My Wakeup Call

My Wakeup Call

From Chicken Soup for the Soul: Reader's Choice 20th Anniversary Edition

My Wakeup Call

The struggle ends when the gratitude begins.

~Neale Donald Walsch

The spring and summer of 2008 was a time that changed my life. I was sick during this time and no matter what I did I just wasn’t getting any better. I was scared to leave the house, I didn’t want to drive, I didn’t eat, my mind was spinning out of control and before I knew it I sank into a depression. I needed help and fast, as my life was in a downward spiral. I went to the doctor and was diagnosed with panic disorder. The doctor prescribed antidepressants and counseling. The first set of antidepressants did not work, so he gave me another prescription and between that prescription and counseling my condition dramatically improved. I was doing so well that my counselor successfully completed my program and my doctor weaned me off the medication.

Let me now take you to the spring and summer of 2012. I relapsed, and although I wasn’t as sick as the first time, I felt like my world was coming to an end. All I kept thinking was “Why me?” and “What did I do to deserve this?” My attitude was so negative that it drove everyone around me crazy. I went back to the doctor and he put me back on the medication, but that is not what helped me get my act together. My help came from my friend and from a young woman I never met. I asked my friend to pick out my next book to read and she picked out Chicken Soup for the Soul: Find Your Happiness. I am really glad she picked that book because the first story, titled “My Epiphany,” by Angela Sayers gave me the attitude adjustment I needed.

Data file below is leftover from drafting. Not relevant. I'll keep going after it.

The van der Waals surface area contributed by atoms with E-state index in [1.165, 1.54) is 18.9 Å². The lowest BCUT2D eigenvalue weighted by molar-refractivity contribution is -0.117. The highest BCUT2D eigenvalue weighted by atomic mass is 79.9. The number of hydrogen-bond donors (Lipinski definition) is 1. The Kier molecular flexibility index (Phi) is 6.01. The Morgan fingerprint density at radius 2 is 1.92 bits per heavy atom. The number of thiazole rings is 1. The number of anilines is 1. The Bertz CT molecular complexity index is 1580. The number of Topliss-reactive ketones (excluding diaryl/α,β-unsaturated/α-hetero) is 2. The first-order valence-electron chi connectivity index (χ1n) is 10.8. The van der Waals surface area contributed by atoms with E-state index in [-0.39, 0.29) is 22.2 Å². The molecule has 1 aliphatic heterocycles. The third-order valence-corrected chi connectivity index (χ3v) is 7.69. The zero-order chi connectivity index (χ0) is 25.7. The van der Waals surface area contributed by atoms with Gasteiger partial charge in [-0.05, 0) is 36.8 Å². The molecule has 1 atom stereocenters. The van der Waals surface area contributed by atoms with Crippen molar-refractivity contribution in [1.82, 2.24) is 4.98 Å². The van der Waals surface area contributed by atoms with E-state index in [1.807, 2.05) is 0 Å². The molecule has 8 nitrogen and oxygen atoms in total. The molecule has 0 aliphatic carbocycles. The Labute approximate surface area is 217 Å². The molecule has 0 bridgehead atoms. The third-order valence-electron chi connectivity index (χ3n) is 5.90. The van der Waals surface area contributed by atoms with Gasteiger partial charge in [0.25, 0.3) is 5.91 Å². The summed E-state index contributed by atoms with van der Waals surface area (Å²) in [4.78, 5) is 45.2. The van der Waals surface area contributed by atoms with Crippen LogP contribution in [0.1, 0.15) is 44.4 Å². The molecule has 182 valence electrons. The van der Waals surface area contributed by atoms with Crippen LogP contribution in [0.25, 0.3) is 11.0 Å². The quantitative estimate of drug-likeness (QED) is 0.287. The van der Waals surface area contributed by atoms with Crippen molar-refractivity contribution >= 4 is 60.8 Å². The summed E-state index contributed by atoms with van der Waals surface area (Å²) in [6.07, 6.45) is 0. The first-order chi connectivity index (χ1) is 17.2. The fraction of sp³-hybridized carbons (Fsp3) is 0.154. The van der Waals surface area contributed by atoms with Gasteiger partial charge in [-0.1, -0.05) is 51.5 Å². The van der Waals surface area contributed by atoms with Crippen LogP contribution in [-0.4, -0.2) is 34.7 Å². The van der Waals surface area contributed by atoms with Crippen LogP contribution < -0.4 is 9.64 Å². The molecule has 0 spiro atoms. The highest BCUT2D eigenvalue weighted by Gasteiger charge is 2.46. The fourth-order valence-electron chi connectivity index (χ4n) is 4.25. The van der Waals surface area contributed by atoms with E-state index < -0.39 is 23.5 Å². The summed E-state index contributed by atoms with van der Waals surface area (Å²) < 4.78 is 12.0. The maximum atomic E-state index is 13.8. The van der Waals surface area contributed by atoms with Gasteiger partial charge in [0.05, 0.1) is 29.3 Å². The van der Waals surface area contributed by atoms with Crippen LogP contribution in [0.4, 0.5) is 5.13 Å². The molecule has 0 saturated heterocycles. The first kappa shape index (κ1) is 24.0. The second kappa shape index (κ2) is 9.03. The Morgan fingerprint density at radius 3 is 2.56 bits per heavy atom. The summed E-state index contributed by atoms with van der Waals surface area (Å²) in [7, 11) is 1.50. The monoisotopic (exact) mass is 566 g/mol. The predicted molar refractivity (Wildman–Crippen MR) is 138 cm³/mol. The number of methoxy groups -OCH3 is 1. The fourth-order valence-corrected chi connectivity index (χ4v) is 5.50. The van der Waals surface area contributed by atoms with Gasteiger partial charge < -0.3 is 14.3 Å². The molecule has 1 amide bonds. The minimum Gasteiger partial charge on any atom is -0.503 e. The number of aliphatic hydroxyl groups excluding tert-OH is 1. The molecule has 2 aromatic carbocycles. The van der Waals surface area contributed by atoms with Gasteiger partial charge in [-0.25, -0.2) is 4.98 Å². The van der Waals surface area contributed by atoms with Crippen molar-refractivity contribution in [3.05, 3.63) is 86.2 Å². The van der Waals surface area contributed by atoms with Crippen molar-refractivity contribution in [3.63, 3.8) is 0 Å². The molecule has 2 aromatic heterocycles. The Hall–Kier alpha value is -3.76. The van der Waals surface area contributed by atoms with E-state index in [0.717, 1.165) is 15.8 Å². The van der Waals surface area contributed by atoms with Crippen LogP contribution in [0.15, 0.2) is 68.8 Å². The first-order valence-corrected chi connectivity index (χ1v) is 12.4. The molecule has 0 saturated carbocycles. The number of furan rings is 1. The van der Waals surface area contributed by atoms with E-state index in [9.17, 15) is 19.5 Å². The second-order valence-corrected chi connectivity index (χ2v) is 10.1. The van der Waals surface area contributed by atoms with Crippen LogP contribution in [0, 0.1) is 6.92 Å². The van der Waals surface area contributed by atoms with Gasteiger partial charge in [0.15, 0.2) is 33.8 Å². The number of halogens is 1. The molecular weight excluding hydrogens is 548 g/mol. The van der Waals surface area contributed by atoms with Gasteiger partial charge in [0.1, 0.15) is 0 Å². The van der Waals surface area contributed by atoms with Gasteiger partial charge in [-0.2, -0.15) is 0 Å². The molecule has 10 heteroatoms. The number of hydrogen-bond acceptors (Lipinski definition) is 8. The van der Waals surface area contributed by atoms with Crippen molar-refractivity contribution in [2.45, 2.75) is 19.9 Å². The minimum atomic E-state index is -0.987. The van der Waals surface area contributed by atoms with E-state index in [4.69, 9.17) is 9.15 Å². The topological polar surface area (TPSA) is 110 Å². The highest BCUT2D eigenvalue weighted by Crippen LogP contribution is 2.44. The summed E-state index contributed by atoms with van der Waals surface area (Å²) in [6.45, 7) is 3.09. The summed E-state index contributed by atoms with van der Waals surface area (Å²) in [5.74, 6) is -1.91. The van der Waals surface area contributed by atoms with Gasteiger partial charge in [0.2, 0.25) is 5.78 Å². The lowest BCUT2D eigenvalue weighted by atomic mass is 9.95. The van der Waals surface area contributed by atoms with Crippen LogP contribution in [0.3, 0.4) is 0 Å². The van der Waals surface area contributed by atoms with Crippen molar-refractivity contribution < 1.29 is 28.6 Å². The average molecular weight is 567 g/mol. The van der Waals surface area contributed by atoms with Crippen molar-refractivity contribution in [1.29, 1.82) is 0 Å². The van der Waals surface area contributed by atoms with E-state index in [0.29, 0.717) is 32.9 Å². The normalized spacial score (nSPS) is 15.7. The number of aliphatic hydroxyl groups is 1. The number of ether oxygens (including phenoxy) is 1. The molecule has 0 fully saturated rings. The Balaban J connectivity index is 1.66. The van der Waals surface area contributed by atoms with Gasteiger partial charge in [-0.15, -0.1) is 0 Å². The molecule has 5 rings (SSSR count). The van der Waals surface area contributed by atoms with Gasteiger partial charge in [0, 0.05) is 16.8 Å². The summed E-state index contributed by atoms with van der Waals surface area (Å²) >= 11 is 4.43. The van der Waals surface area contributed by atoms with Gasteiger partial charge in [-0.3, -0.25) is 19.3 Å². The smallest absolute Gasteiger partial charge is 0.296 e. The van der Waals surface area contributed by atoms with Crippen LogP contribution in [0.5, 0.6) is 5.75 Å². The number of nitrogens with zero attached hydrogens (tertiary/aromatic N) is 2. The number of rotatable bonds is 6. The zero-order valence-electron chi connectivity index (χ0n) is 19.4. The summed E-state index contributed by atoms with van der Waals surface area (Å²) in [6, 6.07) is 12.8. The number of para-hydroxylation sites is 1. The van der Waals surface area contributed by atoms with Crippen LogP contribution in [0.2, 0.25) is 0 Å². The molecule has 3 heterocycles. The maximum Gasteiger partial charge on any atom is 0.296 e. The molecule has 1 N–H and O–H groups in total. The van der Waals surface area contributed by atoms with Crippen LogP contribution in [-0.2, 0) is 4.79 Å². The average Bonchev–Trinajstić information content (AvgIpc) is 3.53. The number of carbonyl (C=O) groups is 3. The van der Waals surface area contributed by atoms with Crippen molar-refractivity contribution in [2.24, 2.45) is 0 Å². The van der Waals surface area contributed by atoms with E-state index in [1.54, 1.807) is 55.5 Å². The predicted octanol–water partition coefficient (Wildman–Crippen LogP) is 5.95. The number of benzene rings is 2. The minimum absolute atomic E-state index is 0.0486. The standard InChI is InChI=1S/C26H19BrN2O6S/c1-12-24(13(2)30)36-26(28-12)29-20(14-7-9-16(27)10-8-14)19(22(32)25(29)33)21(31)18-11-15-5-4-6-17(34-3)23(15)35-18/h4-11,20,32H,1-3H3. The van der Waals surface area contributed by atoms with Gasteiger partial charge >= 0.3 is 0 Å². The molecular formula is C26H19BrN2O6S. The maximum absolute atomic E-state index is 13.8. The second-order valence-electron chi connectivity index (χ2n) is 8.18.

Angela was a remarkable young woman with an amazing attitude. She was terminally ill and the doctor didn’t give her a lot of time, but she did not let that stop her from living. She lived each day to the fullest and like it was her last. Although I never met her, she taught me a very valuable lesson. As I read her story, I reflected on my life. My illness was so minor, and yet I was acting like it was the end of the world. I realized that there were so many people out there that were sicker than me, but had a better attitude. I should have been happy that there was nothing seriously wrong with me and that I had all my body parts and that my organs functioned normally.

I learned to accept that even though I have panic disorder, it does not have me. I have days when I feel down and depressed and there are even times when I feel my mind spinning out of control, but when I begin to feel like that I do two things: I talk to my friend because she is amazing and supportive, and I think about Angela and everything she went through and how courageous and positive she was. That is enough to bring a smile to my face and turn my attitude around real fast.

~Susan Elizabeth Smith

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